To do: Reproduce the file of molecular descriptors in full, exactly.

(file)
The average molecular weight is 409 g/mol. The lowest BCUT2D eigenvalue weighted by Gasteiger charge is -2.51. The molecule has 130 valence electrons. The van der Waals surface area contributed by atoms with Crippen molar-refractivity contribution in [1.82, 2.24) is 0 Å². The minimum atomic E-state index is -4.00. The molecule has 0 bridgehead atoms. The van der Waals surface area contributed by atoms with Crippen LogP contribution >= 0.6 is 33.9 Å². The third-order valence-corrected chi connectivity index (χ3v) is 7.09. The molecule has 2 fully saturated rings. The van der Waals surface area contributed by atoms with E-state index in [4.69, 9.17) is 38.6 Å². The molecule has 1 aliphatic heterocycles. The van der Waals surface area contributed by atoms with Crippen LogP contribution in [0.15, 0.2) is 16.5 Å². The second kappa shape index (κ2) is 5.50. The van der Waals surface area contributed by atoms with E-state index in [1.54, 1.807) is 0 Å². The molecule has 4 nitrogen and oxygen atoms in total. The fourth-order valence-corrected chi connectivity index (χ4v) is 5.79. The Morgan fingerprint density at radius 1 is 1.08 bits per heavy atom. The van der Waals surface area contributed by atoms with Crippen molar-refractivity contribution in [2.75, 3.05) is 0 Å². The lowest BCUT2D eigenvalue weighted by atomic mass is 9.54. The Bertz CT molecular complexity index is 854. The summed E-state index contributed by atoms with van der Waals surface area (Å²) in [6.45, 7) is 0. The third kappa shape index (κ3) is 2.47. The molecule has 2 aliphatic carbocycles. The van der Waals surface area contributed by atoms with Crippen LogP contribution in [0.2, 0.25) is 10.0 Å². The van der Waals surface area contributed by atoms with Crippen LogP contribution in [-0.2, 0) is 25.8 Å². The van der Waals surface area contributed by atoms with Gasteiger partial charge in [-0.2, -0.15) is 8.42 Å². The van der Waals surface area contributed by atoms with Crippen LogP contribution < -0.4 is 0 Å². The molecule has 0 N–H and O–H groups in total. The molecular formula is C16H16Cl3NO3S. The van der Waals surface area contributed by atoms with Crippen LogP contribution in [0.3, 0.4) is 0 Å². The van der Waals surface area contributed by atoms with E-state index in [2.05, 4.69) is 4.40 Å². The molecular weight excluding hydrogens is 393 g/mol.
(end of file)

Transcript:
The average molecular weight is 409 g/mol. The lowest BCUT2D eigenvalue weighted by Gasteiger charge is -2.51. The molecule has 130 valence electrons. The van der Waals surface area contributed by atoms with Crippen molar-refractivity contribution in [1.82, 2.24) is 0 Å². The minimum atomic E-state index is -4.00. The molecule has 0 bridgehead atoms. The van der Waals surface area contributed by atoms with Crippen LogP contribution >= 0.6 is 33.9 Å². The third-order valence-corrected chi connectivity index (χ3v) is 7.09. The molecule has 2 fully saturated rings. The van der Waals surface area contributed by atoms with E-state index in [4.69, 9.17) is 38.6 Å². The molecule has 1 aliphatic heterocycles. The van der Waals surface area contributed by atoms with Crippen LogP contribution in [0.15, 0.2) is 16.5 Å². The second kappa shape index (κ2) is 5.50. The van der Waals surface area contributed by atoms with E-state index in [1.54, 1.807) is 0 Å². The molecule has 4 nitrogen and oxygen atoms in total. The fourth-order valence-corrected chi connectivity index (χ4v) is 5.79. The Morgan fingerprint density at radius 1 is 1.08 bits per heavy atom. The van der Waals surface area contributed by atoms with Crippen molar-refractivity contribution in [2.75, 3.05) is 0 Å². The lowest BCUT2D eigenvalue weighted by atomic mass is 9.54. The Bertz CT molecular complexity index is 854. The summed E-state index contributed by atoms with van der Waals surface area (Å²) in [6.45, 7) is 0. The third kappa shape index (κ3) is 2.47. The molecule has 2 aliphatic carbocycles. The van der Waals surface area contributed by atoms with Crippen LogP contribution in [0.2, 0.25) is 10.0 Å². The van der Waals surface area contributed by atoms with Crippen LogP contribution in [-0.2, 0) is 25.8 Å². The van der Waals surface area contributed by atoms with Gasteiger partial charge in [-0.2, -0.15) is 8.42 Å². The van der Waals surface area contributed by atoms with Crippen LogP contribution < -0.4 is 0 Å². The molecule has 0 N–H and O–H groups in total. The molecular formula is C16H16Cl3NO3S. The van der Waals surface area contributed by atoms with Crippen LogP contribution in [0.3, 0.4) is 0 Å². The van der Waals surface area contributed by atoms with E-state index in [2.05, 4.69) is 4.40 Å². The molecular weight excluding hydrogens is 393 g/mol.